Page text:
A frequent visitor to the Mississippi Delta, long-time JSJBF board member Christine Zemla enjoys following the blues trail, learning more about the history of blues music and of course, visiting Delta blues clubs.
But what actually brought her there for the first time in 2007, and has prompted her return every year since, is a desire to learn more about the history and culture of the region, and especially to research the story of Emmett Till.
In August 1955 Emmett Till, a young black teen from Chicago, boarded a train bound for the small town of Money, Mississippi, excited at the prospect of spending time with his cousins before he was due back home to start the new school year. Several days into his trip Emmett unwittingly violated the rules of the Jim Crow South when he whistled at a white woman, 21-year-old Carolyn Bryant, outside of her family’s store. Four nights later he was abducted at gunpoint from his great-uncle Moses Wright’s home. Three days after that his brutally beaten and shot body surfaced in the Tallahatchie River. In September 1955, Carolyn’s husband and his half-brother, Roy Bryant and J.W. Milam, were acquitted of murder by an all-white, all-male jury. The pair subsequently admitted their guilt in the January 1956 publication of Look magazine. Nobody ever served time for the crime.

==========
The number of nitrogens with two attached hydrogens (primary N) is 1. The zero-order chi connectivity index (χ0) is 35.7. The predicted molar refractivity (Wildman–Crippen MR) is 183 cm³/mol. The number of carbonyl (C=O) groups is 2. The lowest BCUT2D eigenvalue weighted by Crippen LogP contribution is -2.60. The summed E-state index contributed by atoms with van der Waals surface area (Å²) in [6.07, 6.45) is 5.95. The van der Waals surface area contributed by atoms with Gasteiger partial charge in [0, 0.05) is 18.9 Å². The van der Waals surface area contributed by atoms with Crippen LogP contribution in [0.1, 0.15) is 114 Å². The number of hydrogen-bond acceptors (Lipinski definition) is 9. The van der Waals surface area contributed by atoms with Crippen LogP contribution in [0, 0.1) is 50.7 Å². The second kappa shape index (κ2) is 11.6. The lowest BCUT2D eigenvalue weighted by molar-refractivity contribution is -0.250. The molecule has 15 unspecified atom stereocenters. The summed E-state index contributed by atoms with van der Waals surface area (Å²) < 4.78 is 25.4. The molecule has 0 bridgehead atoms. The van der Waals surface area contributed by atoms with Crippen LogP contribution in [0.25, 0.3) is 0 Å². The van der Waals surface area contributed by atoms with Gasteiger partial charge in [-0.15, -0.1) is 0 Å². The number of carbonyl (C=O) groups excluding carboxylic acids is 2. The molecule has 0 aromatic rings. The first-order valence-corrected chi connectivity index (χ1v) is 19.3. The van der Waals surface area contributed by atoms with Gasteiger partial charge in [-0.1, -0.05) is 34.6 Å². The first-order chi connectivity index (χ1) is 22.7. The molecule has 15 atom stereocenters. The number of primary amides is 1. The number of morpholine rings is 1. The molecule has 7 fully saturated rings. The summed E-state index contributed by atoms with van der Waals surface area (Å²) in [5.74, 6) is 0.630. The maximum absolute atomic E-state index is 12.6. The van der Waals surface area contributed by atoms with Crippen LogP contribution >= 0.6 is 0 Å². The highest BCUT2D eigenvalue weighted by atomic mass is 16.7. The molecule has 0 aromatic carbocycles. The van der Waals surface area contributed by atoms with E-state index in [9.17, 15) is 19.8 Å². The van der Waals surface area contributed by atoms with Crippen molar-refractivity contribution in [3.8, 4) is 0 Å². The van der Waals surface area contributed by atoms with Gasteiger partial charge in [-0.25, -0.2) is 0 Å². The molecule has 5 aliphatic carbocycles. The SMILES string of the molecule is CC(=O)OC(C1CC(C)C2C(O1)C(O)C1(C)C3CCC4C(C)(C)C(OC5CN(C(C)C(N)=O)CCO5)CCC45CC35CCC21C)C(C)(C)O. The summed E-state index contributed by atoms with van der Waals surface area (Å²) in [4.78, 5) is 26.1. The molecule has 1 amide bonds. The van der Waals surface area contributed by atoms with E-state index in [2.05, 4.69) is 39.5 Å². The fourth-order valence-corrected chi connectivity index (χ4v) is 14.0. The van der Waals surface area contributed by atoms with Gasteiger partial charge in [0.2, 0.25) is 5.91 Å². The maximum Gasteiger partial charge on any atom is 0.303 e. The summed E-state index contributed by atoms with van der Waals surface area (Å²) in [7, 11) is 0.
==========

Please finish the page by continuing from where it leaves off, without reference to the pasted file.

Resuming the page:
If you’d like to learn more about Christine’s research and yearly trips to the Delta, check out her Emmett Till Project podcast here: www.EmmettTillProject.com/podcasts
Christine and Emmett Till’s cousin, Reverend Wheeler Parker, Jr. in 2019, standing in the courthouse in Sumner, Mississippi where the murder trial took place.
Rev. Parker is the last person still living who witnessed the fateful whistle and was in the house when his cousin was kidnapped.
ABOUT THE AUTHOR
Christine Zemla is a professor of American Studies at Rutgers University and creator of the class “Remembering Emmett Till.” She is on the board of the Jersey Shore Jazz & Blues Foundation (JSJBF) and chairs the Education and Outreach Committee.
Christine’s research in music history – particularly the history of the blues – began years ago, following a week-long conference held at the Rock ‘n’ Roll Hall of Fame in Cleveland, Ohio, coordinated by JSJBF founding member Bob Santelli. This “best conference ever” inspired her to create the Rutgers course “Race, Roots & Rock ‘n’ Roll.” Rock music, she tells her students, is firmly rooted in blues music. And to gain a better understanding of the origins and evolution of blues music, she reminds us, we need to consider the social, political and racial hierarchies of the deep South in the early-to-mid-20th century. Influenced by western African musical traditions, and emerging in the form of field hollers, work songs and spirituals, the music that was sung and played by African Americans gave rise to a rich and enduring cultural art form: the blues.
Many of Christine’s interests converged this past summer as she completed an accelerated graduate program sponsored by Delta State University in Cleveland, MS, earning her recognition as an International Blues Scholar.